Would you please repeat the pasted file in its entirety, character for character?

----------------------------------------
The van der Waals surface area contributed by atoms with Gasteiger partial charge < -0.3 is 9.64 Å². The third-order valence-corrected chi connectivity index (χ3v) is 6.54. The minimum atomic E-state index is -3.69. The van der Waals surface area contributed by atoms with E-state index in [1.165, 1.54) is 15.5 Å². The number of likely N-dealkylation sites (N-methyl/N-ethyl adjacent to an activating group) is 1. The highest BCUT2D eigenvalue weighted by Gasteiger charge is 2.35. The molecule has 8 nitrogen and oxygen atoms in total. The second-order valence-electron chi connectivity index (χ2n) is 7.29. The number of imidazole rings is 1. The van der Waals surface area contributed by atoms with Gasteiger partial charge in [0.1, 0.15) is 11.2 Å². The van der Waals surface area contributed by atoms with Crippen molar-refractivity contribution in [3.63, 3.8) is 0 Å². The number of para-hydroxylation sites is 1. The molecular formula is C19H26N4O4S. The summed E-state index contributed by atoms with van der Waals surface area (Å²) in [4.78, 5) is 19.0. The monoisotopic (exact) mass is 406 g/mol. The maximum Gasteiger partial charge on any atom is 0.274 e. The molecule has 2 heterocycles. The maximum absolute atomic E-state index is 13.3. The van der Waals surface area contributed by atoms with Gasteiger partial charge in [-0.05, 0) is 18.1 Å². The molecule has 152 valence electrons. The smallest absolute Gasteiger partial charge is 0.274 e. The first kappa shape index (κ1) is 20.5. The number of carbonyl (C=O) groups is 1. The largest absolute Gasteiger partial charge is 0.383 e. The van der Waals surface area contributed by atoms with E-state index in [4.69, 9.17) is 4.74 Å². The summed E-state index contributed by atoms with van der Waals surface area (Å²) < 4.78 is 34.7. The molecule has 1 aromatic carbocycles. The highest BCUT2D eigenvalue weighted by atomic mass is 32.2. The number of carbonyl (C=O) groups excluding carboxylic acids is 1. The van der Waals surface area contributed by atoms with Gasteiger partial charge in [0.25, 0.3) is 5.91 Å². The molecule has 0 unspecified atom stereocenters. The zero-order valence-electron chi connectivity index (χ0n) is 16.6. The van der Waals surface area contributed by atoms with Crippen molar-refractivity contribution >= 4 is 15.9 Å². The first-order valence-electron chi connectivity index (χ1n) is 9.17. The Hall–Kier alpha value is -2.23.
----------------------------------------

The van der Waals surface area contributed by atoms with Gasteiger partial charge < -0.3 is 9.64 Å². The third-order valence-corrected chi connectivity index (χ3v) is 6.54. The minimum atomic E-state index is -3.69. The van der Waals surface area contributed by atoms with E-state index in [1.165, 1.54) is 15.5 Å². The number of likely N-dealkylation sites (N-methyl/N-ethyl adjacent to an activating group) is 1. The highest BCUT2D eigenvalue weighted by Gasteiger charge is 2.35. The molecule has 8 nitrogen and oxygen atoms in total. The second-order valence-electron chi connectivity index (χ2n) is 7.29. The number of imidazole rings is 1. The van der Waals surface area contributed by atoms with Gasteiger partial charge in [0.1, 0.15) is 11.2 Å². The van der Waals surface area contributed by atoms with Crippen molar-refractivity contribution in [3.63, 3.8) is 0 Å². The number of para-hydroxylation sites is 1. The molecular formula is C19H26N4O4S. The summed E-state index contributed by atoms with van der Waals surface area (Å²) in [4.78, 5) is 19.0. The monoisotopic (exact) mass is 406 g/mol. The maximum Gasteiger partial charge on any atom is 0.274 e. The molecule has 2 heterocycles. The maximum absolute atomic E-state index is 13.3. The van der Waals surface area contributed by atoms with Gasteiger partial charge in [-0.05, 0) is 18.1 Å². The molecule has 152 valence electrons. The smallest absolute Gasteiger partial charge is 0.274 e. The first kappa shape index (κ1) is 20.5. The number of carbonyl (C=O) groups is 1. The largest absolute Gasteiger partial charge is 0.383 e. The van der Waals surface area contributed by atoms with E-state index in [4.69, 9.17) is 4.74 Å². The summed E-state index contributed by atoms with van der Waals surface area (Å²) < 4.78 is 34.7. The molecule has 1 aromatic carbocycles. The highest BCUT2D eigenvalue weighted by atomic mass is 32.2. The number of carbonyl (C=O) groups excluding carboxylic acids is 1. The van der Waals surface area contributed by atoms with Gasteiger partial charge in [0.25, 0.3) is 5.91 Å². The molecule has 0 unspecified atom stereocenters. The zero-order valence-electron chi connectivity index (χ0n) is 16.6. The van der Waals surface area contributed by atoms with Crippen molar-refractivity contribution >= 4 is 15.9 Å². The first-order valence-electron chi connectivity index (χ1n) is 9.17. The Hall–Kier alpha value is -2.23.